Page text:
Think the Big 12 Championship Lacked Pizazz? Think Again

Kyle DierkingContributor IMarch 14, 2009

OKLAHOMA CITY—Well, this was a surprise.

How many of you had Baylor and Missouri in your Big 12 Tournament Championship game?


OK, really, who even filled out a bracket?




Those hoping to see Oklahoma double-double dropper Blake Griffin and Kansas super-coach Bill Self on the Ford Center floor on Saturday night were welcomed by Baylor guard LaceDarius Dunn and Missouri coach Mike Anderson.


Not your idea of an ideal championship game? Stay with me, folks.


I’m a fan of seeing two highly-talented teams compete like anyone else.


But this is March and I want a little madness (on the court only, please). 


Everybody craves for players putting up crazy numbers that nobody’s heard of, buzzer beating shots and directional schools taking down powerhouse universities.


I give you Baylor and Missouri (yes, both are classified as big school teams), but the match-up was definitely enough for me to chew on until next Thursday’s tournament. 


Baylor had big goals this season. A year after a NCAA Tournament berth, the Bears were picked to finish third in the conference and were expected to be in the tournament talk again.


The Bears had to win to get a NCAA bid.


It fell short against the Tigers 73-60, but before you let a single tear dribble down your cheek, listen to Missouri’s march back to March.


In only his third season, Anderson has built back up a Missouri program that was brought down by former coach Quin Snyder.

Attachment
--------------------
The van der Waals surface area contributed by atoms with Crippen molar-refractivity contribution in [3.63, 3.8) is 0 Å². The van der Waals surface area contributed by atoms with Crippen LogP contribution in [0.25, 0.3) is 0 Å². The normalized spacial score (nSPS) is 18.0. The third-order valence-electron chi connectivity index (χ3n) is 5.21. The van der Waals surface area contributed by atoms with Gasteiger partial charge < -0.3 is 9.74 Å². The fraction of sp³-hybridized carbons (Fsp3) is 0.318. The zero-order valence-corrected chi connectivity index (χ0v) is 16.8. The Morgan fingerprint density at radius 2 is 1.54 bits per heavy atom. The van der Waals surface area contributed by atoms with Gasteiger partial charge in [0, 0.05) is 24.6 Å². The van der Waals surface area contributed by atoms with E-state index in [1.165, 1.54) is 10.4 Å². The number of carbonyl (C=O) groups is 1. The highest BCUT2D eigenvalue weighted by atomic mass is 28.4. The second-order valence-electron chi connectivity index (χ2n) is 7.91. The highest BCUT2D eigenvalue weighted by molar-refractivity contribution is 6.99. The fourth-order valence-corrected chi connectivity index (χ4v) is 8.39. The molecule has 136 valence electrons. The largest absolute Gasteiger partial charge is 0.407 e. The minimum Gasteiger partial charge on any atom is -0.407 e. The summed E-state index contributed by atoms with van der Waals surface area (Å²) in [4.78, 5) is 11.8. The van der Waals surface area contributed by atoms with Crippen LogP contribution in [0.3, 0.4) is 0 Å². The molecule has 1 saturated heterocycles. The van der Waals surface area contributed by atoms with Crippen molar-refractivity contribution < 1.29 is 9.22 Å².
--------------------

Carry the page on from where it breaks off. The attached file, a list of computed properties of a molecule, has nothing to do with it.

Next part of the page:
The Tigers had a .500 record last year and were picked to finish seventh in the Big 12 at the beginning of the season.


Mizzou exceeded expectations, finishing third in the Big 12 and if the Tigers go to the Sweet 16, they will reach 30 wins for the first time in program history.


None of the current team members had even won any type of post-season game in their college careers since the 2005 Big 12 Tournament.


“It is a very emotional time for us here right now,” said Missouri senior Leo Lyons. “We’ve seen this program at its worst, and now we’ve seen it at best.”


With less than a minute remaining in regulation, a usually serious Anderson flashed a quick, but big smile, before getting that irreparable scowl back on his face.


“He kept saying, ‘it’s not over yet, it’s not over,'” Lyons said.


Who could blame the players? The seniors had only been waiting four years for a moment like this.


“There’s time for reflection later,” said senior guard Matt Lawrence. “We have a big thing coming up in a week.”


Redemption and reaping the rewards: this is what March is all about.